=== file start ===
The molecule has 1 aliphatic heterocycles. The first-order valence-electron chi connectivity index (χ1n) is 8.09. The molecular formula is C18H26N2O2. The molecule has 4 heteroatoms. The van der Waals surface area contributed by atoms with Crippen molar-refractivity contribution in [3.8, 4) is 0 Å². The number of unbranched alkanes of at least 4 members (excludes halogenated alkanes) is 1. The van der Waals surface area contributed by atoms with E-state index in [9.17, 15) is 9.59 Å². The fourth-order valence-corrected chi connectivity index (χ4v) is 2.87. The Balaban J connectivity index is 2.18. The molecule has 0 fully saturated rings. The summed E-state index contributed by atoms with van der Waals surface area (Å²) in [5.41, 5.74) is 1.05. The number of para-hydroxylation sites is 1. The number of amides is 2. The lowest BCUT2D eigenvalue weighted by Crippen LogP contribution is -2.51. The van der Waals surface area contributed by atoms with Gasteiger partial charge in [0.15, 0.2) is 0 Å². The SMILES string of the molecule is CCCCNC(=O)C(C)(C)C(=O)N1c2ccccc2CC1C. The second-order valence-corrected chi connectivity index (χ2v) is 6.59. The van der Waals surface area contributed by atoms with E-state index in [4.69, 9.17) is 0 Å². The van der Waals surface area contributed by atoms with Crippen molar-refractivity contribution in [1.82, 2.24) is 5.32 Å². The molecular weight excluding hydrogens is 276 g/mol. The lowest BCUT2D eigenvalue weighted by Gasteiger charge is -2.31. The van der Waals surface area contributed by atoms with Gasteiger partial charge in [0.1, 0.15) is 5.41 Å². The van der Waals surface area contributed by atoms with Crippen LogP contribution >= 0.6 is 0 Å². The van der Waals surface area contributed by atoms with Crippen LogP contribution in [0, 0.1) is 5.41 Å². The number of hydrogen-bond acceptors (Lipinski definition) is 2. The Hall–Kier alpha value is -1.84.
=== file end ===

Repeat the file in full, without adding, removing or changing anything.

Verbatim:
The molecule has 1 aliphatic heterocycles. The first-order valence-electron chi connectivity index (χ1n) is 8.09. The molecular formula is C18H26N2O2. The molecule has 4 heteroatoms. The van der Waals surface area contributed by atoms with Crippen molar-refractivity contribution in [3.8, 4) is 0 Å². The number of unbranched alkanes of at least 4 members (excludes halogenated alkanes) is 1. The van der Waals surface area contributed by atoms with E-state index in [9.17, 15) is 9.59 Å². The fourth-order valence-corrected chi connectivity index (χ4v) is 2.87. The Balaban J connectivity index is 2.18. The molecule has 0 fully saturated rings. The summed E-state index contributed by atoms with van der Waals surface area (Å²) in [5.41, 5.74) is 1.05. The number of para-hydroxylation sites is 1. The number of amides is 2. The lowest BCUT2D eigenvalue weighted by Crippen LogP contribution is -2.51. The van der Waals surface area contributed by atoms with Gasteiger partial charge in [0.15, 0.2) is 0 Å². The SMILES string of the molecule is CCCCNC(=O)C(C)(C)C(=O)N1c2ccccc2CC1C. The second-order valence-corrected chi connectivity index (χ2v) is 6.59. The van der Waals surface area contributed by atoms with E-state index in [4.69, 9.17) is 0 Å². The van der Waals surface area contributed by atoms with Crippen molar-refractivity contribution in [1.82, 2.24) is 5.32 Å². The molecular weight excluding hydrogens is 276 g/mol. The lowest BCUT2D eigenvalue weighted by Gasteiger charge is -2.31. The van der Waals surface area contributed by atoms with Gasteiger partial charge in [0.1, 0.15) is 5.41 Å². The van der Waals surface area contributed by atoms with Crippen LogP contribution >= 0.6 is 0 Å². The van der Waals surface area contributed by atoms with Crippen LogP contribution in [0, 0.1) is 5.41 Å². The number of hydrogen-bond acceptors (Lipinski definition) is 2. The Hall–Kier alpha value is -1.84.